About 100 property owners from the Heideveld housing development received their title deeds from the City of Cape Town’s Transport and Urban Development Authority on Thursday. This follows yesterday’s handover of 60 title deeds to property owners from Kleinvlei and last week’s 170 title deeds that were handed over to beneficiaries of the Roosendal housing development in Delft. Among the property owners who received their title deeds is pensioner Latiefa Davids, 77, who previously lived in a rental unit.
“I am enjoying my new home and I am happy with my neighbours. I am grateful to be living here. We have a good neighbourhood watch. I am able to open my heart and my house to those who are less fortunate,” said Mrs Davids.
Property owner Mentoor Theron (64) from Kleinvlei was on the housing database for 26 years. He previously lived in backyards in areas such as Eerste River, Macassar and Stellenbosch.
“When I received my house, I decided to name it “Genade dal” because I believe that I received my house by grace. I did not lose hope so I would like to encourage others who are still on the housing database to have faith and keep praying until they get their houses,” said Mr Theron.
Last year the City’s Organisational Development and Transformation Plan was adopted by Council to improve how the administration works, with a focus on transit-oriented development. These housing developments are accessible as they are situated along public transport corridors.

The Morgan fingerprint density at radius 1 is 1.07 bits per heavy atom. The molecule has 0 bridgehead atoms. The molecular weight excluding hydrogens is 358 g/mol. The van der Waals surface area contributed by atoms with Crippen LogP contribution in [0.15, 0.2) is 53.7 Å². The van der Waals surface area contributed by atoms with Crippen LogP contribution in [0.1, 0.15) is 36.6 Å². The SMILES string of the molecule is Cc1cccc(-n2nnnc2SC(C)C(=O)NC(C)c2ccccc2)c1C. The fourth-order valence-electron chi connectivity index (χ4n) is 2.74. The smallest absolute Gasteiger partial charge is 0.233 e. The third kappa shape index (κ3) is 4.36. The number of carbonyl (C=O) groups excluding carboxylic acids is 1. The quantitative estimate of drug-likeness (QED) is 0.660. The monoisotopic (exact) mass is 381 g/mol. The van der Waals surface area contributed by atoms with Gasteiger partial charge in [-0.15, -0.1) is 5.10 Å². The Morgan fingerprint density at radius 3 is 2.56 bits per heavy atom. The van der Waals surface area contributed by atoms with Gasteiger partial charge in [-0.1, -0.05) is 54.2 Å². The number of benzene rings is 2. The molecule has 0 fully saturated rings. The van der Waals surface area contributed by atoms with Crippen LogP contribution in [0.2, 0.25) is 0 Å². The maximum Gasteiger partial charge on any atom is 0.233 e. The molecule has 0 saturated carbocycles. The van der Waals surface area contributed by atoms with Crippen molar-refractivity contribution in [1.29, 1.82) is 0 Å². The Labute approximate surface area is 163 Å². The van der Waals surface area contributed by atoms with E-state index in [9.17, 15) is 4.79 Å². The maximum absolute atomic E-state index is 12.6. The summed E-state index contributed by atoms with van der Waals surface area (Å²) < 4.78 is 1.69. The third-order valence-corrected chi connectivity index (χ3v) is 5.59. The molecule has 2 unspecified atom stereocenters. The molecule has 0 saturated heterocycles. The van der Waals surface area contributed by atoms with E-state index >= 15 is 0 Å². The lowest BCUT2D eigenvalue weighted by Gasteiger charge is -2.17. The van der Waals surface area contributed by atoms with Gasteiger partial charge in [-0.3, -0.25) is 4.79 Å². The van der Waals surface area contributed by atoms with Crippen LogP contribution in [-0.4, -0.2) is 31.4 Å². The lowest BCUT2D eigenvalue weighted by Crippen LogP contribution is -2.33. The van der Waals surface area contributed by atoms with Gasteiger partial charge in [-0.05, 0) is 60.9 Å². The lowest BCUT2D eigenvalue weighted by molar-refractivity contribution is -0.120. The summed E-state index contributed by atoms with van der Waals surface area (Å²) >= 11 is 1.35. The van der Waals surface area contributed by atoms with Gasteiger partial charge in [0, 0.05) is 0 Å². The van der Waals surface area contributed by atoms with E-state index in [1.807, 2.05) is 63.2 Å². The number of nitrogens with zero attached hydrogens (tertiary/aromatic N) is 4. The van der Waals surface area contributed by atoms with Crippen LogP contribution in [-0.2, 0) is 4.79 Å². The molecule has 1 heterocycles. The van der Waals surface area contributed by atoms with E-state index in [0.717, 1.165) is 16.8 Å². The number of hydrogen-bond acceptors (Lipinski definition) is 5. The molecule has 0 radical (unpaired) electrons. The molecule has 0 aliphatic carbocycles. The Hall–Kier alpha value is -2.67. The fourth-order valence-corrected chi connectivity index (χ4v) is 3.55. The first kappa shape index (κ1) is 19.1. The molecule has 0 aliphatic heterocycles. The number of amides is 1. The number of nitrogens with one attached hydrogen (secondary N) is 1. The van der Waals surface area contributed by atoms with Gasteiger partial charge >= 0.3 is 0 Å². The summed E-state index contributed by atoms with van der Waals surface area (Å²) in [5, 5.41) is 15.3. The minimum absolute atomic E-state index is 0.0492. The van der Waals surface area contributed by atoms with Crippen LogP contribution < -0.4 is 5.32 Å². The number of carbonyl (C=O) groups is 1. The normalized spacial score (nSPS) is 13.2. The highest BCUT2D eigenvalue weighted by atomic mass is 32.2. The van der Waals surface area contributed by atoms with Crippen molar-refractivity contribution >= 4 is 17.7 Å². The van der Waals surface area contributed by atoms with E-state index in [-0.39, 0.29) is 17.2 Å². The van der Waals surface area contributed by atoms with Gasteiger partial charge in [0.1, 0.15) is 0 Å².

“The handing over of title deeds is worth celebrating as some of our most vulnerable residents are being empowered as first-time property owners. These title deeds are also more than just a piece of paper, but an example of the City’s commitment to redressing the inequality of the Apartheid past – a period where people were denied ownership of property,” said the City’s Mayoral Committee Member for Transport and Urban Development, Councillor Brett Herron.
“We encourage the owners to look after their properties and to make responsible decisions regarding their homes as these houses are valuable financial assets, which will bring them a step closer to economic freedom.”
But some recipients protested outside refusing to accept their title deeds. Some residents expressed their anger with the quality of the homes, while others made claims of corruption.
Community member Moses Makhogiso bemoaned the sub-standard workmanship on the homes.
“I received a house which is not painted inside. My toilet seat is broken and they never came to fix it. They tell you that someone is coming to repair it, and no comes…I’m still waiting.”
One resident Muneera Joseph says that she is only allocated 30L water per day which is less than their amount the City allows due to restrictions.
“If the water is finished then we have no water. Then we must wait until the next day. They come here, read our metres, then they want to bill us. For what?”
Heideveld ward councillor Anthony Moses dispelled the protests as a political campaign.
“Part of these protesters is community members who have lost during the local government elections. Some of them are home owners trying to further their political career. There are four groups contesting against other each,” he said.
“My office is open for residents to come in and lodge their complaints. I will phone the contractor immediately, if there are problems.” VOC